A decision by your insurer that a service or drug is medically necessary to treat your condition. Your plan may require preauthorization before you receive specific services.
The amount that you and your employer pay for your health insurance. Typically paid monthly.
Primary Care Physician
A physician (M.D or D.O.) who practices general medicine and provides a variety of medical services.
A physician (M.D. or D.O.), health care professional or facility that is licensed and certified as required by state law.
Surgery needed to correct or restore a part of the body aesthetically or functionally due to birth defects, accidents, or medical conditions.
Services that help a person maintain or reclaim skills and functioning for daily living lost after a debilitating illness or injury. Examples include occupational therapy, speech therapy, and select psychiatric services.
An insurance plan in which the employer does not use an insurance carrier and assumes the financial risk of providing employee health care benefits. Also known as administrative services only (ASO). See also: Fully-insured plan.
Employees can take time off when they are too sick to work. Company policies vary, but usually employees get a predetermined amount of sick days to use throughout the year.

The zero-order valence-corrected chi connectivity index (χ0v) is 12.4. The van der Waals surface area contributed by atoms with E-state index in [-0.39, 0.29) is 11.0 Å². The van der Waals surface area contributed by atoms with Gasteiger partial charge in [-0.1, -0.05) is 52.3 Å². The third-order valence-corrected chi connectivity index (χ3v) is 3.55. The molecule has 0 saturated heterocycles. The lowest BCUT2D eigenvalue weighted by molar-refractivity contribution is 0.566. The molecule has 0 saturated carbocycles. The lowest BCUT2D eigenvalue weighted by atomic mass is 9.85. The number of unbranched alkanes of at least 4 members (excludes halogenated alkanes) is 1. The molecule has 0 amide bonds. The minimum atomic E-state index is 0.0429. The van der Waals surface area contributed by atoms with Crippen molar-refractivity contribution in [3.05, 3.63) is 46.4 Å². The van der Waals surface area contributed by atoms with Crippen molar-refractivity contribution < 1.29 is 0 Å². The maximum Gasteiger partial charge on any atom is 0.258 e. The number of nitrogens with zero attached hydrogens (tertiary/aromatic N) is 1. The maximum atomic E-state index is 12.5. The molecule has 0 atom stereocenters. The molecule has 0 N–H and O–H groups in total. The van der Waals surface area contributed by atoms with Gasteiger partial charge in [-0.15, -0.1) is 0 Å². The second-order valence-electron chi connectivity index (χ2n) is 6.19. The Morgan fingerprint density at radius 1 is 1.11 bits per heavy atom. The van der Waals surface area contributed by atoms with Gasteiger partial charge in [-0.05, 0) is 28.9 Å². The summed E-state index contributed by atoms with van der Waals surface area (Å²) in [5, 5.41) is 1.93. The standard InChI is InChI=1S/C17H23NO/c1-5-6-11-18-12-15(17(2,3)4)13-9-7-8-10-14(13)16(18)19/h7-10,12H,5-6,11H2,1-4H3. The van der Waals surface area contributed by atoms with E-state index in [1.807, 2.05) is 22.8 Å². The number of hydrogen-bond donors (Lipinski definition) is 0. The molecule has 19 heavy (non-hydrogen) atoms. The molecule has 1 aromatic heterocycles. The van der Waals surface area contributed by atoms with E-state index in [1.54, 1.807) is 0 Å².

A savings account set up by employers to help employees save for retirement. Employees can contribute pre-tax contributions to the account and employers may choose to match a certain percentage of contributions.
Skilled Nursing Care
Licensed nurses who provide long or short-term care to patients in a nursing home or their home.
A physician that focuses on a specific area medicine who can diagnose, prevent, or treat health conditions.
Summary of Benefits and Coverage (SBC)
A straightforward summary of an insurance plan’s costs and coverage.
Usual, Customary, and Reasonable (UCR)
The amount paid for a healthcare service in a geographic area based on what local providers charge. Insurers use it to determine what a reasonable charge is.
Care for a serious condition or injury needing care right away, but that is not life threatening enough to require emergency room care.
The time that must pass before a new employee and his or her dependents are eligible for insurance coverage. The period is often about three months, or 90 days.
A employer or insurance carrier-funded program incentivizing employee health and fitness through discounted gym memberships, gift certificates for preventive care, and more.
Now that you’re a healthcare benefits vocab pro, it’s time to put what you’ve learned to the test. Do you have a healthcare benefits package that your employees love? Download our Complete Guide to Employee Benefits to learn how to build a comprehensive plan that helps you attract and retain top talent.